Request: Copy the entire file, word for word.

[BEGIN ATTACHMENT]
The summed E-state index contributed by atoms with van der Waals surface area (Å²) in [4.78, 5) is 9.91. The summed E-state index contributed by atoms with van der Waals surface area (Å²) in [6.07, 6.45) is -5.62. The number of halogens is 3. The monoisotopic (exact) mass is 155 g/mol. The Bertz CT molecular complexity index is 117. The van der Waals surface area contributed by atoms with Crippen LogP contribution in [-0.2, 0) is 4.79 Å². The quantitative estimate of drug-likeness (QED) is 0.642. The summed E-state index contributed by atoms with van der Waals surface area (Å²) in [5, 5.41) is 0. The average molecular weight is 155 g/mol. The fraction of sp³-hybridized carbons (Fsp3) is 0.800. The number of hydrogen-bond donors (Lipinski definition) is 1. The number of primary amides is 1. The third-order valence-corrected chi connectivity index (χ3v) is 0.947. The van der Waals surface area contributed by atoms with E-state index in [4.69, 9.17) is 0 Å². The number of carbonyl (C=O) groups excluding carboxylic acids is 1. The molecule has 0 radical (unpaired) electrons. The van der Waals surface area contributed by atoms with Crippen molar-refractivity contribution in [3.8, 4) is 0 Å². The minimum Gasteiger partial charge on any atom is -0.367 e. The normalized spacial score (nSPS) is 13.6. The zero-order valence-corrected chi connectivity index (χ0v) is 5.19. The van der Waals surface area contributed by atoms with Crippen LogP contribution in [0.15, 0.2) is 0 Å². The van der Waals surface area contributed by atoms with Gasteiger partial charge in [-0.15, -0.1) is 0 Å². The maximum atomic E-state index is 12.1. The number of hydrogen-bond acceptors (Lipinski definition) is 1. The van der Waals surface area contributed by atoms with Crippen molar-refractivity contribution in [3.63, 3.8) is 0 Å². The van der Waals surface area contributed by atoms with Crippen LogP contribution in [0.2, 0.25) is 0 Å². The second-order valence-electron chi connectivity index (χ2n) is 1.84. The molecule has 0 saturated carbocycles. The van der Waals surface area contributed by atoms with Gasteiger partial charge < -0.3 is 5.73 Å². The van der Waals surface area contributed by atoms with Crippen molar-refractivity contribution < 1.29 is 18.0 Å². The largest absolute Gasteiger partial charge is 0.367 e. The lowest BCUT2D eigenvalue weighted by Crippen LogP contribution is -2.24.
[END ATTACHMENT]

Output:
The summed E-state index contributed by atoms with van der Waals surface area (Å²) in [4.78, 5) is 9.91. The summed E-state index contributed by atoms with van der Waals surface area (Å²) in [6.07, 6.45) is -5.62. The number of halogens is 3. The monoisotopic (exact) mass is 155 g/mol. The Bertz CT molecular complexity index is 117. The van der Waals surface area contributed by atoms with Crippen LogP contribution in [-0.2, 0) is 4.79 Å². The quantitative estimate of drug-likeness (QED) is 0.642. The summed E-state index contributed by atoms with van der Waals surface area (Å²) in [5, 5.41) is 0. The average molecular weight is 155 g/mol. The fraction of sp³-hybridized carbons (Fsp3) is 0.800. The number of hydrogen-bond donors (Lipinski definition) is 1. The number of primary amides is 1. The third-order valence-corrected chi connectivity index (χ3v) is 0.947. The van der Waals surface area contributed by atoms with E-state index in [4.69, 9.17) is 0 Å². The number of carbonyl (C=O) groups excluding carboxylic acids is 1. The molecule has 0 radical (unpaired) electrons. The van der Waals surface area contributed by atoms with Crippen molar-refractivity contribution in [3.8, 4) is 0 Å². The minimum Gasteiger partial charge on any atom is -0.367 e. The normalized spacial score (nSPS) is 13.6. The zero-order valence-corrected chi connectivity index (χ0v) is 5.19. The van der Waals surface area contributed by atoms with Crippen LogP contribution in [0.15, 0.2) is 0 Å². The van der Waals surface area contributed by atoms with Gasteiger partial charge in [-0.15, -0.1) is 0 Å². The maximum atomic E-state index is 12.1. The number of hydrogen-bond acceptors (Lipinski definition) is 1. The van der Waals surface area contributed by atoms with Crippen molar-refractivity contribution in [3.63, 3.8) is 0 Å². The van der Waals surface area contributed by atoms with Crippen LogP contribution in [0.2, 0.25) is 0 Å². The second-order valence-electron chi connectivity index (χ2n) is 1.84. The molecule has 0 saturated carbocycles. The van der Waals surface area contributed by atoms with Gasteiger partial charge < -0.3 is 5.73 Å². The van der Waals surface area contributed by atoms with Crippen molar-refractivity contribution < 1.29 is 18.0 Å². The largest absolute Gasteiger partial charge is 0.367 e. The lowest BCUT2D eigenvalue weighted by Crippen LogP contribution is -2.24.